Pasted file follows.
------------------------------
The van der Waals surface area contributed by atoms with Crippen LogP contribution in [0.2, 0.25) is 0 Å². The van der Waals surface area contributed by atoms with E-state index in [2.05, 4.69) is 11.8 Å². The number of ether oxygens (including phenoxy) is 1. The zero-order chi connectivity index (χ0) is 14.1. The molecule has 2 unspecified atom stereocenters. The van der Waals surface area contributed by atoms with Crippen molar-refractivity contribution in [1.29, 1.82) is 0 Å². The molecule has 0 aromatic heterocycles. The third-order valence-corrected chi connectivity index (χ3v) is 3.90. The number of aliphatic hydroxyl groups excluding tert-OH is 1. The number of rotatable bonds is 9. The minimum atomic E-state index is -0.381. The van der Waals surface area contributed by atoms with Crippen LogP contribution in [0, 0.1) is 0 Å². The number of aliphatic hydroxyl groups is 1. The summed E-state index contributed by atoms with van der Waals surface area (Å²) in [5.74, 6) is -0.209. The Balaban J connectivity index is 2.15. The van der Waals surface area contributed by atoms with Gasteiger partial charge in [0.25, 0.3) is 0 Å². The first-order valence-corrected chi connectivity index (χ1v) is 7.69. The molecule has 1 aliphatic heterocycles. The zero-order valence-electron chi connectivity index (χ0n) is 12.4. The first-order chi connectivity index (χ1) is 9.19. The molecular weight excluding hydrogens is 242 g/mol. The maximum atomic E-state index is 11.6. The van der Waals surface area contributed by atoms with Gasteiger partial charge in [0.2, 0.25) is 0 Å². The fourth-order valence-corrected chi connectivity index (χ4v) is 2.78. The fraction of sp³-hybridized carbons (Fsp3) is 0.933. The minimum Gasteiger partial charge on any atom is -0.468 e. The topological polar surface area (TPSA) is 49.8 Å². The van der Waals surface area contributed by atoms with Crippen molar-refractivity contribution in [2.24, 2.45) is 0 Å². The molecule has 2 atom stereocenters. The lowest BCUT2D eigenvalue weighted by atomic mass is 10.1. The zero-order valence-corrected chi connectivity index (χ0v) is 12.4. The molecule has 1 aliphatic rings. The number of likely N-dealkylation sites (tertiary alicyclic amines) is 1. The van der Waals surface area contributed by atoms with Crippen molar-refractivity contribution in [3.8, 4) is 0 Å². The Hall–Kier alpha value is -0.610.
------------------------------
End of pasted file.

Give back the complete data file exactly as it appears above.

The van der Waals surface area contributed by atoms with Crippen LogP contribution in [0.2, 0.25) is 0 Å². The van der Waals surface area contributed by atoms with E-state index in [2.05, 4.69) is 11.8 Å². The number of ether oxygens (including phenoxy) is 1. The zero-order chi connectivity index (χ0) is 14.1. The molecule has 2 unspecified atom stereocenters. The van der Waals surface area contributed by atoms with Crippen molar-refractivity contribution in [1.29, 1.82) is 0 Å². The molecule has 0 aromatic heterocycles. The third-order valence-corrected chi connectivity index (χ3v) is 3.90. The number of aliphatic hydroxyl groups excluding tert-OH is 1. The number of rotatable bonds is 9. The minimum atomic E-state index is -0.381. The van der Waals surface area contributed by atoms with Crippen LogP contribution in [0, 0.1) is 0 Å². The number of aliphatic hydroxyl groups is 1. The summed E-state index contributed by atoms with van der Waals surface area (Å²) in [5.74, 6) is -0.209. The Balaban J connectivity index is 2.15. The van der Waals surface area contributed by atoms with Gasteiger partial charge in [0.25, 0.3) is 0 Å². The first-order valence-corrected chi connectivity index (χ1v) is 7.69. The molecule has 1 aliphatic heterocycles. The zero-order valence-electron chi connectivity index (χ0n) is 12.4. The first-order chi connectivity index (χ1) is 9.19. The molecular weight excluding hydrogens is 242 g/mol. The maximum atomic E-state index is 11.6. The van der Waals surface area contributed by atoms with Gasteiger partial charge in [0.2, 0.25) is 0 Å². The fourth-order valence-corrected chi connectivity index (χ4v) is 2.78. The fraction of sp³-hybridized carbons (Fsp3) is 0.933. The minimum Gasteiger partial charge on any atom is -0.468 e. The topological polar surface area (TPSA) is 49.8 Å². The van der Waals surface area contributed by atoms with Crippen molar-refractivity contribution in [2.24, 2.45) is 0 Å². The molecule has 2 atom stereocenters. The lowest BCUT2D eigenvalue weighted by atomic mass is 10.1. The zero-order valence-corrected chi connectivity index (χ0v) is 12.4. The molecule has 1 aliphatic rings. The number of likely N-dealkylation sites (tertiary alicyclic amines) is 1. The van der Waals surface area contributed by atoms with Crippen molar-refractivity contribution in [3.8, 4) is 0 Å². The Hall–Kier alpha value is -0.610.